The United Nations dedicates 2023 as the year of Millets to encourage efforts to scale up the production of millets to fight hunger and food security. International year of millets (IYM2023) contributes to “the 2030 agenda for sustainable development and sustainable development goals (SDGs)”1. Millets are known as “ancient grains” because they are known to be the first grains cultivated by man dating back to 5500 BCE1. Millets are primarily grown in the continents of Asia and Africa and today in some parts of the Americas and Europe.

India’s most popular millet in colloquial terms is ragi, bajra, and jowar. However, we forgot millets since they were coarse and didn’t qualify to fight with the smooth texture of its counterpart’s wheat and rice. Millets have historically been shown to be resilient to climate change. These grains are also known to be loaded with micro and macronutrients, are gluten-free, and offer high dietary fiber.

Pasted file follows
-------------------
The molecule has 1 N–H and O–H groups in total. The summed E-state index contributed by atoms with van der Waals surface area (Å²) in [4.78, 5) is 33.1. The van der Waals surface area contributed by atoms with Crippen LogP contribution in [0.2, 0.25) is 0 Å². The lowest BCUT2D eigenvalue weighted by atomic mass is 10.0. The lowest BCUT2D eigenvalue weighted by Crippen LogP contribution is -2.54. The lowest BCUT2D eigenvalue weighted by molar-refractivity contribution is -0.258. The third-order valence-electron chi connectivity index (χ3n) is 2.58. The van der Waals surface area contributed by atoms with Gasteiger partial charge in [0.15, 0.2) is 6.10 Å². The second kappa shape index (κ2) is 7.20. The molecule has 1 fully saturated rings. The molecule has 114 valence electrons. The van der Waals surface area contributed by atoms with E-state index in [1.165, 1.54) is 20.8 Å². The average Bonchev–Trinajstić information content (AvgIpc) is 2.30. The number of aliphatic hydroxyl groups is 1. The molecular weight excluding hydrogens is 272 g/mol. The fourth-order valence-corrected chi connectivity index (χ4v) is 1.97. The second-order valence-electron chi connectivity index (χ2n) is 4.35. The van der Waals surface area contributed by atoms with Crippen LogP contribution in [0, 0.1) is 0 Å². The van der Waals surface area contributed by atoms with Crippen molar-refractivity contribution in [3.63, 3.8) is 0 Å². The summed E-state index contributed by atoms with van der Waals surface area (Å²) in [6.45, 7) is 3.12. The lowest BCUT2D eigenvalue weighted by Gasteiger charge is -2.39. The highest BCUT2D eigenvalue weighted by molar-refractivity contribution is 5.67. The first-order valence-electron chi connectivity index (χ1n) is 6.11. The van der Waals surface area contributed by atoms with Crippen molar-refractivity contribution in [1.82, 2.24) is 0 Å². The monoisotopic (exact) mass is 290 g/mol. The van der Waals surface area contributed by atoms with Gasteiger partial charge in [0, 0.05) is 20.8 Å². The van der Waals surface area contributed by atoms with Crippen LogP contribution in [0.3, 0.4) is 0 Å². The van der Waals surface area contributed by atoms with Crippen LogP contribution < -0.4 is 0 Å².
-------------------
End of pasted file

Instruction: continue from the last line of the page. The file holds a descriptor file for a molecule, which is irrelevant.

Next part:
In this series, we will try to break down and understand the role of millets in the Indian plate over the years. We heard some generations had no acquaintance with the “ancient grain” since we were busy romanticizing the greatness of wheat, rice, and maize.

We are optimistic about the joint efforts by the government, industry, academia, farmers, non-profits, and consumers; we can see the change and embrace millets and make them a part of our meals.




Further reading:


We plan to publish 12 articles throughout the year to support the International Year of Millets (IYOM2023) and learn more about Millets.


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